Pen & Paper
Site Map Creation
UI & Visual Design
"I pay rent through an online portal with a credit card. Big fan of recurring payments - set it and forget it!" - Jill, User interview
Zillow Group houses a portfolio of the largest and most vibrant real estate and home-related brands on the web and mobile. The company’s brands focus on all stages of the home lifecycle: renting, buying, selling, financing, and home improvement. As of 2019, Zillow's mobile application doesn't offer consumers a way to rent directly on the platform or manage their lease. Consumers must contact property managers or real estate agents to rent or buy a property.
What if the Zillow app removed the hassle of slow responses from agents, and consumers could apply/sign a lease as soon as a property was available?
Design a rental feature to add to Zillow's existing iOs mobile application.
The rental feature add-on was a two-week conceptual project assigned by my instructors from General Assembly's User-Experience Design Immersive. My duties consisted of:
I also worked alongside a UX Researcher and UI/Visual Designer for the duration of this project.
As the project manager, it was important to define the project roadmap for our team, especially since the sprint was only two weeks with a holiday break sandwiched in between the workweek and presentation day. To keep us organized, I created a Gantt Chart in Google Sheets outlining tasks that needed to be completed by certain deadlines. Additionally, I created a document of our Team Functional Plan for work cadence, communication, and problem-solving strategies. And to promote team synergy and mitigate brain fog, I created a snack list for our workout sessions.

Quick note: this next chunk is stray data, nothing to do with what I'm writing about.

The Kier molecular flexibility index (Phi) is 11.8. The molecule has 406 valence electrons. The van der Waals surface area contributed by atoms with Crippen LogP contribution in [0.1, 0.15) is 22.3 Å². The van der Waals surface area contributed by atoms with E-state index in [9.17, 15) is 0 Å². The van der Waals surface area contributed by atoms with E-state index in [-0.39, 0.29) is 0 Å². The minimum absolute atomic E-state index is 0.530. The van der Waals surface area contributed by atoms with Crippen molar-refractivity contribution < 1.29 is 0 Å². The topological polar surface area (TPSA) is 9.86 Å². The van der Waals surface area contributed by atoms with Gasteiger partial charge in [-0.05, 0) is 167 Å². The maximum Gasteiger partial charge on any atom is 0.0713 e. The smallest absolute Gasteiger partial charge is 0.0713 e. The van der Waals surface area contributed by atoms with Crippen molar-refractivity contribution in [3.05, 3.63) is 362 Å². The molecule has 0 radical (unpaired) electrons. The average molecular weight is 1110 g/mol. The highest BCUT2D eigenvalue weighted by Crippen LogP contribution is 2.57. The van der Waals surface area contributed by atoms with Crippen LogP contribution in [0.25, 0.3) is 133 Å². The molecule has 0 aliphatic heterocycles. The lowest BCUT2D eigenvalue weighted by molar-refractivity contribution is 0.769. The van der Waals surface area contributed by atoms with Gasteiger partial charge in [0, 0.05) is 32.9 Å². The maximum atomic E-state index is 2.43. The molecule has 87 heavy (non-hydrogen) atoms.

To flesh out the details of the scope, we conducted an initial stakeholder meeting to gain clarity about the project deliverables, communication preferences, and desirable outcomes from launch.
To gain an understanding of how renters find properties and manage their lease, we conducted five user interviews along with contextual inquiries of the existing Zillow iOS app to determine the touchpoints and placement of the lease portal.
After the interviews, we conducted an affinity mapping session to group common themes from the user interviews.
After synthesizing our user interviews, we created a primary and secondary persona to capture different types of renters. The primary persona focuses on the renter who has a professional career and is looking for long-term housing. The secondary persona captures a younger renter that needs temporary housing, such as college students or travel bloggers.
We chose three apps that are well known in the real estate industry to determine best practices and areas of opportunity. Trulia, a Zillowgroup consumer brand, was the only app that allowed users to schedule tours, which surfaced as a need in more than half of the user interviews. Another area of opportunity was a realtor chat for customers to raise questions and concerns. Lastly, surfacing a form field for customers to choose their desired lease terms was a key opportunity, since 1 out of 4 companies did not offer this capability.